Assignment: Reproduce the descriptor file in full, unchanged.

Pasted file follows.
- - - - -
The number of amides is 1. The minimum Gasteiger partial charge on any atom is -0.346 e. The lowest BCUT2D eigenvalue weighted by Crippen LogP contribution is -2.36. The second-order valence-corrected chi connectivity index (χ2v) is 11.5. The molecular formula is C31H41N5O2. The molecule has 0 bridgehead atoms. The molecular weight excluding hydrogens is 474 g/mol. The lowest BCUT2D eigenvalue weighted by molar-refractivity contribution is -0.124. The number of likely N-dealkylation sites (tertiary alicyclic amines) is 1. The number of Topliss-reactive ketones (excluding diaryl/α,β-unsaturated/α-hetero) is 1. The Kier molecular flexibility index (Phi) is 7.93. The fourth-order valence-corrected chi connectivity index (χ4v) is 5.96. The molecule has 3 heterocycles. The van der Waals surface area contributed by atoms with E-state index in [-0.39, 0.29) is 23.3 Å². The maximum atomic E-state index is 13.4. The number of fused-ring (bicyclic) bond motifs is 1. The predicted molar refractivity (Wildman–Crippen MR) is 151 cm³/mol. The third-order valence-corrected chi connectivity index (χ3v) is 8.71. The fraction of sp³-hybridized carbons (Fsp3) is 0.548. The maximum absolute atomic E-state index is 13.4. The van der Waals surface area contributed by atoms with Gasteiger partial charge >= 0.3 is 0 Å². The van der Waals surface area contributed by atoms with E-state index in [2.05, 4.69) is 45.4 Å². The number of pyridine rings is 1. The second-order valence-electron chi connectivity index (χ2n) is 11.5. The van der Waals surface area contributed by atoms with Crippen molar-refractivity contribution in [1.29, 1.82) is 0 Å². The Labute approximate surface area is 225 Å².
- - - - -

The number of amides is 1. The minimum Gasteiger partial charge on any atom is -0.346 e. The lowest BCUT2D eigenvalue weighted by Crippen LogP contribution is -2.36. The second-order valence-corrected chi connectivity index (χ2v) is 11.5. The molecular formula is C31H41N5O2. The molecule has 0 bridgehead atoms. The molecular weight excluding hydrogens is 474 g/mol. The lowest BCUT2D eigenvalue weighted by molar-refractivity contribution is -0.124. The number of likely N-dealkylation sites (tertiary alicyclic amines) is 1. The number of Topliss-reactive ketones (excluding diaryl/α,β-unsaturated/α-hetero) is 1. The Kier molecular flexibility index (Phi) is 7.93. The fourth-order valence-corrected chi connectivity index (χ4v) is 5.96. The molecule has 3 heterocycles. The van der Waals surface area contributed by atoms with E-state index in [-0.39, 0.29) is 23.3 Å². The maximum atomic E-state index is 13.4. The number of fused-ring (bicyclic) bond motifs is 1. The predicted molar refractivity (Wildman–Crippen MR) is 151 cm³/mol. The third-order valence-corrected chi connectivity index (χ3v) is 8.71. The fraction of sp³-hybridized carbons (Fsp3) is 0.548. The maximum absolute atomic E-state index is 13.4. The van der Waals surface area contributed by atoms with Gasteiger partial charge >= 0.3 is 0 Å². The van der Waals surface area contributed by atoms with E-state index in [2.05, 4.69) is 45.4 Å². The number of pyridine rings is 1. The second-order valence-electron chi connectivity index (χ2n) is 11.5. The van der Waals surface area contributed by atoms with Crippen molar-refractivity contribution in [1.29, 1.82) is 0 Å². The Labute approximate surface area is 225 Å².